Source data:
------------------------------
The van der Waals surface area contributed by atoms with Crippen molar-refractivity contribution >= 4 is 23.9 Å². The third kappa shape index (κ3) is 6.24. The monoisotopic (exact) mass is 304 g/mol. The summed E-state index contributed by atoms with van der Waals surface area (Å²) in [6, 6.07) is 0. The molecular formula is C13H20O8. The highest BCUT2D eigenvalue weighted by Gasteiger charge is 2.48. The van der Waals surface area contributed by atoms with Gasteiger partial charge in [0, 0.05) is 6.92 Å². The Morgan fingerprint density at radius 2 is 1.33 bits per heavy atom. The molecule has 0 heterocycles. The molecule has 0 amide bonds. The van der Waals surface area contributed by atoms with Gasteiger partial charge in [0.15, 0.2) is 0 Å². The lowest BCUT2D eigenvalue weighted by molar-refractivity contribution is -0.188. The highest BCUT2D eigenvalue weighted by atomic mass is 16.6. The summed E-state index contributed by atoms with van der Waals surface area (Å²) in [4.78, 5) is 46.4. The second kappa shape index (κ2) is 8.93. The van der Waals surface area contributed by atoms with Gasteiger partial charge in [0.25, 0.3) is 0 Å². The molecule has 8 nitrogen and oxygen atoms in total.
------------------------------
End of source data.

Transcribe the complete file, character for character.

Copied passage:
The van der Waals surface area contributed by atoms with Crippen molar-refractivity contribution >= 4 is 23.9 Å². The third kappa shape index (κ3) is 6.24. The monoisotopic (exact) mass is 304 g/mol. The summed E-state index contributed by atoms with van der Waals surface area (Å²) in [6, 6.07) is 0. The molecular formula is C13H20O8. The highest BCUT2D eigenvalue weighted by Gasteiger charge is 2.48. The van der Waals surface area contributed by atoms with Gasteiger partial charge in [0, 0.05) is 6.92 Å². The Morgan fingerprint density at radius 2 is 1.33 bits per heavy atom. The molecule has 0 heterocycles. The molecule has 0 amide bonds. The van der Waals surface area contributed by atoms with Gasteiger partial charge in [0.15, 0.2) is 0 Å². The lowest BCUT2D eigenvalue weighted by molar-refractivity contribution is -0.188. The highest BCUT2D eigenvalue weighted by atomic mass is 16.6. The summed E-state index contributed by atoms with van der Waals surface area (Å²) in [4.78, 5) is 46.4. The second kappa shape index (κ2) is 8.93. The van der Waals surface area contributed by atoms with Gasteiger partial charge in [0.25, 0.3) is 0 Å². The molecule has 8 nitrogen and oxygen atoms in total.